Why are software companies investing their own capital into R&D initiatives, but not claiming, or drastically under claiming, the established and available tax credits to which they are entitled, thereby hampering their overall growth potential and industry competitiveness?
While the U.S. economy is growing at a relatively slow pace, software’s economic impact is undeniably increasing, adding $1.14 trillion overall to gross domestic production, supporting more than 10 million jobs, and propelling the U.S. economy in all 50 states. More specifically, software programs and applications increased their direct economic impact by 18.7 percent in the past two years, nearly tripling the overall U.S. economy’s growth of 6.7 percent.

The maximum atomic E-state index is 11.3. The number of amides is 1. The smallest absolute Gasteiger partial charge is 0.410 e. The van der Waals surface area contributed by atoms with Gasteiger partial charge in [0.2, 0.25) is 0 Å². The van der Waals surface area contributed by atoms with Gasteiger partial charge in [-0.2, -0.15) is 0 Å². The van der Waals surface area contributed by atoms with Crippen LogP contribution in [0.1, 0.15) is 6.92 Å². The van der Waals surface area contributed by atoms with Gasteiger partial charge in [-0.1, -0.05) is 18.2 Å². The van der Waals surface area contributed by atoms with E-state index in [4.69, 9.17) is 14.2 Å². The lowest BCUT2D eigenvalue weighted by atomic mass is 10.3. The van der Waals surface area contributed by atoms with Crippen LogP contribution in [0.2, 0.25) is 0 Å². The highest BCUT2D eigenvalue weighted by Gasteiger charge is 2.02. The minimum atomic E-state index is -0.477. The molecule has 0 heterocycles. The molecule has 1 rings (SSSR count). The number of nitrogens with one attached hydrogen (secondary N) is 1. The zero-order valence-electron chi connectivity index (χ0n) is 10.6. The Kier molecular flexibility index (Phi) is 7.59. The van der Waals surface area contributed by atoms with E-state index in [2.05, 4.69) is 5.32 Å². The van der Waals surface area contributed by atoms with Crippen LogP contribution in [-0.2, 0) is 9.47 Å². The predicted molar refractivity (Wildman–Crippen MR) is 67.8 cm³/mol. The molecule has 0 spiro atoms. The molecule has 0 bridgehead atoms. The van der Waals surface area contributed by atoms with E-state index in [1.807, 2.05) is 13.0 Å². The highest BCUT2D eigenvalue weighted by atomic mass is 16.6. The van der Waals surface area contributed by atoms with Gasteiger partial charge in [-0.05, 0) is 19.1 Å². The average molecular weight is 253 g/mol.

This robust growth is being propelled by the software industry’s devotion to its own development, with U.S. companies investing billions in research and development (R&D) in recent years. Unfortunately, this re-investment strategy is hampered from its true potential because many, if not most, software companies are not claiming, or are significantly under-claiming, readily available government incentives that could directly impact their bottom line and allow them to further fuel their R&D.